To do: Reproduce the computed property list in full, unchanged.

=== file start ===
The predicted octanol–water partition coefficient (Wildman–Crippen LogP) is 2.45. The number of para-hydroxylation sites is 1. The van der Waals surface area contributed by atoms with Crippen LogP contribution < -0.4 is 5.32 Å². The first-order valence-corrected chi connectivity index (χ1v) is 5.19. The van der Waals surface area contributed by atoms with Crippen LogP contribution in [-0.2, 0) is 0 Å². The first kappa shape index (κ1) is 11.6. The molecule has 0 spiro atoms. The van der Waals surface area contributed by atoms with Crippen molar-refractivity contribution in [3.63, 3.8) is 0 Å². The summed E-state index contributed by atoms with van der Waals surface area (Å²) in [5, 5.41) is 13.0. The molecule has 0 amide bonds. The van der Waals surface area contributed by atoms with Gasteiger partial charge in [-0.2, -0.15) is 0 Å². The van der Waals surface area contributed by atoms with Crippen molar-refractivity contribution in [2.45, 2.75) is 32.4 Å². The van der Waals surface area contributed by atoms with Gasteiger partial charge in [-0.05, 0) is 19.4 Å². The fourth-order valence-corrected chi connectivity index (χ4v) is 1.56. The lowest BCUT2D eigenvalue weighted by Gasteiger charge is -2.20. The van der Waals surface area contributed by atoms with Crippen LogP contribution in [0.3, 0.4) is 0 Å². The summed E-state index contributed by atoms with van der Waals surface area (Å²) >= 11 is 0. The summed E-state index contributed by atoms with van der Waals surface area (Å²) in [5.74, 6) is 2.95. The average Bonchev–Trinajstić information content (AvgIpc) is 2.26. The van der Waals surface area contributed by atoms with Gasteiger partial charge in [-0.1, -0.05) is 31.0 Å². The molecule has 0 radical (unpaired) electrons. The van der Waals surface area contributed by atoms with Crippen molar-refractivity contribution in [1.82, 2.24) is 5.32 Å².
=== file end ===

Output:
The predicted octanol–water partition coefficient (Wildman–Crippen LogP) is 2.45. The number of para-hydroxylation sites is 1. The van der Waals surface area contributed by atoms with Crippen LogP contribution < -0.4 is 5.32 Å². The first-order valence-corrected chi connectivity index (χ1v) is 5.19. The van der Waals surface area contributed by atoms with Crippen LogP contribution in [-0.2, 0) is 0 Å². The first kappa shape index (κ1) is 11.6. The molecule has 0 spiro atoms. The van der Waals surface area contributed by atoms with Crippen molar-refractivity contribution in [3.63, 3.8) is 0 Å². The summed E-state index contributed by atoms with van der Waals surface area (Å²) in [5, 5.41) is 13.0. The molecule has 0 amide bonds. The van der Waals surface area contributed by atoms with Gasteiger partial charge in [-0.2, -0.15) is 0 Å². The van der Waals surface area contributed by atoms with Crippen molar-refractivity contribution in [2.45, 2.75) is 32.4 Å². The van der Waals surface area contributed by atoms with Gasteiger partial charge in [-0.05, 0) is 19.4 Å². The fourth-order valence-corrected chi connectivity index (χ4v) is 1.56. The lowest BCUT2D eigenvalue weighted by Gasteiger charge is -2.20. The van der Waals surface area contributed by atoms with Crippen LogP contribution in [0.3, 0.4) is 0 Å². The summed E-state index contributed by atoms with van der Waals surface area (Å²) >= 11 is 0. The summed E-state index contributed by atoms with van der Waals surface area (Å²) in [5.74, 6) is 2.95. The average Bonchev–Trinajstić information content (AvgIpc) is 2.26. The van der Waals surface area contributed by atoms with Gasteiger partial charge in [-0.1, -0.05) is 31.0 Å². The molecule has 0 radical (unpaired) electrons. The van der Waals surface area contributed by atoms with Crippen molar-refractivity contribution in [1.82, 2.24) is 5.32 Å².